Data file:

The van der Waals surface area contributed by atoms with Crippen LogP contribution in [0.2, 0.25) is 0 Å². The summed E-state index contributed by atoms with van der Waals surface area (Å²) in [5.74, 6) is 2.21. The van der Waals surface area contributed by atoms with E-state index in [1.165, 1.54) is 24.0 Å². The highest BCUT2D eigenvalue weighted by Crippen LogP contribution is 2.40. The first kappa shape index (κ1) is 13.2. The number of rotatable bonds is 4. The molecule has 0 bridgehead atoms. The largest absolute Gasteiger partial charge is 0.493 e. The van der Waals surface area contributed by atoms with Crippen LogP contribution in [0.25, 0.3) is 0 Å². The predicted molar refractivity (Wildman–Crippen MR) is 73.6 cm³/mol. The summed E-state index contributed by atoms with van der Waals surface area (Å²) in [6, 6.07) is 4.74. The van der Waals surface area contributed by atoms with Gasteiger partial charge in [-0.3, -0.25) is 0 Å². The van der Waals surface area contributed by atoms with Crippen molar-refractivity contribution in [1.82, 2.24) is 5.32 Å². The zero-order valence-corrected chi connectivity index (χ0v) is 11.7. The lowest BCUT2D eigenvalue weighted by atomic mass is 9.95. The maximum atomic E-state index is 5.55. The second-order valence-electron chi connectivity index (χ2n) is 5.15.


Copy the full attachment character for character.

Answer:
The van der Waals surface area contributed by atoms with Crippen LogP contribution in [0.2, 0.25) is 0 Å². The summed E-state index contributed by atoms with van der Waals surface area (Å²) in [5.74, 6) is 2.21. The van der Waals surface area contributed by atoms with E-state index in [1.165, 1.54) is 24.0 Å². The highest BCUT2D eigenvalue weighted by Crippen LogP contribution is 2.40. The first kappa shape index (κ1) is 13.2. The number of rotatable bonds is 4. The molecule has 0 bridgehead atoms. The largest absolute Gasteiger partial charge is 0.493 e. The van der Waals surface area contributed by atoms with Crippen LogP contribution in [0.25, 0.3) is 0 Å². The predicted molar refractivity (Wildman–Crippen MR) is 73.6 cm³/mol. The summed E-state index contributed by atoms with van der Waals surface area (Å²) in [6, 6.07) is 4.74. The van der Waals surface area contributed by atoms with Gasteiger partial charge in [-0.3, -0.25) is 0 Å². The van der Waals surface area contributed by atoms with Crippen molar-refractivity contribution in [1.82, 2.24) is 5.32 Å². The zero-order valence-corrected chi connectivity index (χ0v) is 11.7. The lowest BCUT2D eigenvalue weighted by atomic mass is 9.95. The maximum atomic E-state index is 5.55. The second-order valence-electron chi connectivity index (χ2n) is 5.15.